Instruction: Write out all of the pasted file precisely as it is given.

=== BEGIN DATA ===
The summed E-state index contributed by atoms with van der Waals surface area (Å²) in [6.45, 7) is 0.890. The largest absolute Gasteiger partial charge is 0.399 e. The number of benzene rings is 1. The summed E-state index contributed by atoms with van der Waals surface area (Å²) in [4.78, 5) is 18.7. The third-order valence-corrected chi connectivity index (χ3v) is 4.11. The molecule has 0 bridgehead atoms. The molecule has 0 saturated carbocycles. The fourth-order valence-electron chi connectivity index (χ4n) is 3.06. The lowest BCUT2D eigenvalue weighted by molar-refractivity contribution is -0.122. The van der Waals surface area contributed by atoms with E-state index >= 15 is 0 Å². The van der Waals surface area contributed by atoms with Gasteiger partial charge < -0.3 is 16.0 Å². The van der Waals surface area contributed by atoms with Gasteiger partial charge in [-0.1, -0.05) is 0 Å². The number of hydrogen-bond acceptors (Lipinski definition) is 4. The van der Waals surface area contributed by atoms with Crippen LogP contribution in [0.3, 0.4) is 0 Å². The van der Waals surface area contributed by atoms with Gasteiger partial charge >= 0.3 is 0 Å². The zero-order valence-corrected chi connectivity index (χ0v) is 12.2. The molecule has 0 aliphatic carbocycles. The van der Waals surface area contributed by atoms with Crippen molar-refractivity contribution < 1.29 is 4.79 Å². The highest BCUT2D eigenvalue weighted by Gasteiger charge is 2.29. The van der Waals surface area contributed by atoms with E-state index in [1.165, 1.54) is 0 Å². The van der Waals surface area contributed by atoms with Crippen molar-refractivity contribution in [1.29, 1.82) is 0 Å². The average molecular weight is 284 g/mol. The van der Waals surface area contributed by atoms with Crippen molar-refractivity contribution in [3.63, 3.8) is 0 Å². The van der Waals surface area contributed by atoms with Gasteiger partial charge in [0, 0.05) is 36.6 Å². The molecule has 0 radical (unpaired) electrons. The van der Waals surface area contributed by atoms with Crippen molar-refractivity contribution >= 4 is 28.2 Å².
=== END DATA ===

The summed E-state index contributed by atoms with van der Waals surface area (Å²) in [6.45, 7) is 0.890. The largest absolute Gasteiger partial charge is 0.399 e. The number of benzene rings is 1. The summed E-state index contributed by atoms with van der Waals surface area (Å²) in [4.78, 5) is 18.7. The third-order valence-corrected chi connectivity index (χ3v) is 4.11. The molecule has 0 bridgehead atoms. The molecule has 0 saturated carbocycles. The fourth-order valence-electron chi connectivity index (χ4n) is 3.06. The lowest BCUT2D eigenvalue weighted by molar-refractivity contribution is -0.122. The van der Waals surface area contributed by atoms with E-state index >= 15 is 0 Å². The van der Waals surface area contributed by atoms with Gasteiger partial charge < -0.3 is 16.0 Å². The van der Waals surface area contributed by atoms with Gasteiger partial charge in [-0.1, -0.05) is 0 Å². The number of hydrogen-bond acceptors (Lipinski definition) is 4. The van der Waals surface area contributed by atoms with Crippen LogP contribution in [0.3, 0.4) is 0 Å². The van der Waals surface area contributed by atoms with Gasteiger partial charge >= 0.3 is 0 Å². The zero-order valence-corrected chi connectivity index (χ0v) is 12.2. The molecule has 0 aliphatic carbocycles. The van der Waals surface area contributed by atoms with Crippen molar-refractivity contribution < 1.29 is 4.79 Å². The highest BCUT2D eigenvalue weighted by Gasteiger charge is 2.29. The van der Waals surface area contributed by atoms with E-state index in [1.165, 1.54) is 0 Å². The van der Waals surface area contributed by atoms with Crippen molar-refractivity contribution in [1.29, 1.82) is 0 Å². The average molecular weight is 284 g/mol. The van der Waals surface area contributed by atoms with Crippen molar-refractivity contribution in [3.63, 3.8) is 0 Å². The van der Waals surface area contributed by atoms with Gasteiger partial charge in [0, 0.05) is 36.6 Å². The molecule has 0 radical (unpaired) electrons. The van der Waals surface area contributed by atoms with Crippen molar-refractivity contribution >= 4 is 28.2 Å².